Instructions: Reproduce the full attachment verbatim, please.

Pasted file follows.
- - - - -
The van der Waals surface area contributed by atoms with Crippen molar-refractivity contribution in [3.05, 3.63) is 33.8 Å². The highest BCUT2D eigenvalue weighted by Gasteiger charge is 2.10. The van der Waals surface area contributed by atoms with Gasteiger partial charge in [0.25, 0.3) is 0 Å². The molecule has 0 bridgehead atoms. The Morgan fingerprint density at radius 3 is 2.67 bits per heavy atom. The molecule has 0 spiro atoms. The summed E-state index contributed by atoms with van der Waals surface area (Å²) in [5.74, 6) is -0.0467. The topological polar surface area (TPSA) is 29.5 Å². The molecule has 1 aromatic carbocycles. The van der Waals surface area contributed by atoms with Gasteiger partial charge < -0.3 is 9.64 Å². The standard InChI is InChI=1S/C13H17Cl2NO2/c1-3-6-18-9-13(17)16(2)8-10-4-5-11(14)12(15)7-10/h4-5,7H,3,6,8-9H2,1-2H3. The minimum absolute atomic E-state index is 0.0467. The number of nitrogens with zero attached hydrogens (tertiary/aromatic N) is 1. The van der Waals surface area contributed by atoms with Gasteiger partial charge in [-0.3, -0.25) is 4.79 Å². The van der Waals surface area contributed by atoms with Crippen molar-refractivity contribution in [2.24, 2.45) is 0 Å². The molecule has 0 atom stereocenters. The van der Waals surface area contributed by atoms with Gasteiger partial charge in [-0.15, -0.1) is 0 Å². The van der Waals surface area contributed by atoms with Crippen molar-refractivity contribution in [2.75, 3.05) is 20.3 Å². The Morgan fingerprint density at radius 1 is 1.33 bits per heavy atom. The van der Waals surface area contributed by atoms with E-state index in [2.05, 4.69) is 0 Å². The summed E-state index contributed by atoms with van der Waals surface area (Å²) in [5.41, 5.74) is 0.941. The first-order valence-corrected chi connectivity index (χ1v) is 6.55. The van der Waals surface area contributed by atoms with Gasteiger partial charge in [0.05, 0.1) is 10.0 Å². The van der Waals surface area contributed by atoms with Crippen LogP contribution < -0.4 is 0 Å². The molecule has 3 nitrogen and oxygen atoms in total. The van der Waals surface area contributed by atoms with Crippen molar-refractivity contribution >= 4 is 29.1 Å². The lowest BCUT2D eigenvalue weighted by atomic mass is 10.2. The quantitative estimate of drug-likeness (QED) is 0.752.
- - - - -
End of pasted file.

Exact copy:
The van der Waals surface area contributed by atoms with Crippen molar-refractivity contribution in [3.05, 3.63) is 33.8 Å². The highest BCUT2D eigenvalue weighted by Gasteiger charge is 2.10. The van der Waals surface area contributed by atoms with Gasteiger partial charge in [0.25, 0.3) is 0 Å². The molecule has 0 bridgehead atoms. The Morgan fingerprint density at radius 3 is 2.67 bits per heavy atom. The molecule has 0 spiro atoms. The summed E-state index contributed by atoms with van der Waals surface area (Å²) in [5.74, 6) is -0.0467. The topological polar surface area (TPSA) is 29.5 Å². The molecule has 1 aromatic carbocycles. The van der Waals surface area contributed by atoms with Gasteiger partial charge < -0.3 is 9.64 Å². The standard InChI is InChI=1S/C13H17Cl2NO2/c1-3-6-18-9-13(17)16(2)8-10-4-5-11(14)12(15)7-10/h4-5,7H,3,6,8-9H2,1-2H3. The minimum absolute atomic E-state index is 0.0467. The number of nitrogens with zero attached hydrogens (tertiary/aromatic N) is 1. The van der Waals surface area contributed by atoms with Gasteiger partial charge in [-0.3, -0.25) is 4.79 Å². The van der Waals surface area contributed by atoms with Crippen molar-refractivity contribution in [2.24, 2.45) is 0 Å². The molecule has 0 atom stereocenters. The van der Waals surface area contributed by atoms with Gasteiger partial charge in [-0.15, -0.1) is 0 Å². The van der Waals surface area contributed by atoms with Crippen molar-refractivity contribution in [2.75, 3.05) is 20.3 Å². The Morgan fingerprint density at radius 1 is 1.33 bits per heavy atom. The van der Waals surface area contributed by atoms with E-state index in [2.05, 4.69) is 0 Å². The summed E-state index contributed by atoms with van der Waals surface area (Å²) in [5.41, 5.74) is 0.941. The first-order valence-corrected chi connectivity index (χ1v) is 6.55. The van der Waals surface area contributed by atoms with Gasteiger partial charge in [0.05, 0.1) is 10.0 Å². The van der Waals surface area contributed by atoms with Crippen LogP contribution < -0.4 is 0 Å². The molecule has 3 nitrogen and oxygen atoms in total. The van der Waals surface area contributed by atoms with Crippen molar-refractivity contribution >= 4 is 29.1 Å². The lowest BCUT2D eigenvalue weighted by atomic mass is 10.2. The quantitative estimate of drug-likeness (QED) is 0.752.